But my UnIqUe take on this situation (or, I don't know if other people have come to this conclusion, perhaps and probably) is that we should use this opportunity to start talking about race critically. I mean "starting" in a immediate sense, like about The Help, because obviously people have been talking about race critically for quite some time. Which is not to say that people are talking about it enough. Especially the whiteys out there. The Help is undoubtedly problematic, but I think it does have some merit. It's a glossy fictional account of white women and their Black maids in 1962 (and the movie is even glossier), but implicit in writing about racial issues is that a conversation is being started. Here are some things from the movie/book that I think are important to talk about:

1.) What's not said explicitly in the book/movie but what I think is an incredibly important point is Deborah King's theory of multiple jeopardy. If you are unfamiliar with multiple jeopardy, first of all, I suggest you click that link and read about it, but in a nutshell, it's the idea that a person's identity is formed through multiple components, which all carry a certain amount of oppression and/or privilege. For example, a woman who is poor and Black faces oppression not only as a woman, but as a poor woman, a Black woman, and a poor Black woman. The character Celia is an interesting one I think because although she is rich through marriage, she grew up poor and is shunned by the bridge-playing Junior League ladies because she's "white trash" and possibly a man-stealer. So although she has the trappings of privilege (whiteness and affluence), she exists on the margins of that specific society because her identity is seen as "outside" that of the other women. Her unfamiliarity with the upper-crust scene influences her perceptions of propriety and as a result, she has a relationship with her Black maid, Minny, that is generally kind of unheard of for white women and their Black employees in 1962. Of course, multiple jeopardy exists even more strongly for Aibileen, Minny, and the other domestic workers in the movie.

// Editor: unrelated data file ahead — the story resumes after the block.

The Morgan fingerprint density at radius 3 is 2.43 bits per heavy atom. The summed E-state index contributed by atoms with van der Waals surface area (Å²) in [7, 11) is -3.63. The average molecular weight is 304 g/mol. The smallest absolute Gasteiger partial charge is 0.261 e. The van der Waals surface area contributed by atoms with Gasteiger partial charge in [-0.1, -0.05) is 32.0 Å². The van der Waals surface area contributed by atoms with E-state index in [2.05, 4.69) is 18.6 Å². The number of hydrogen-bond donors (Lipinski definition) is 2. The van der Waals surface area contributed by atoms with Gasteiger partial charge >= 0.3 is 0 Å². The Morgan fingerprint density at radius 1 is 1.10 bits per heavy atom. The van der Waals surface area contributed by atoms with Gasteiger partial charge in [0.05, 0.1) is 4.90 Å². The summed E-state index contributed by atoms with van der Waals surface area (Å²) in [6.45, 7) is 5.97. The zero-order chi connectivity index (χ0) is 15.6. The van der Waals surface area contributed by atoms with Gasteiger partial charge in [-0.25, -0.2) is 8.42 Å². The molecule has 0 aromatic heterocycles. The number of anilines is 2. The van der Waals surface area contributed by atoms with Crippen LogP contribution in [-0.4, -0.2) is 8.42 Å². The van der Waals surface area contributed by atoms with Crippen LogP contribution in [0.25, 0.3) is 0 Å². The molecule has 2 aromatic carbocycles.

2.) The public-private sphere is complicated. Aibileen's character has taken care of 17 children, only one of whom was her own.
As a nanny and domestic worker, she works in homes with families, in an area we usually consider "private." However, as a paid worker, the private sphere (the home) is then a public one. The conventions about the private sphere still exist (discretion, secrecy, repression) and are exacerbated by the public sphere conventions (segregation, racism). How much has this changed since 1962? I recommend reading Global Woman, edited by Barbara Ehrenreich and Arlie Russell-Hochschild.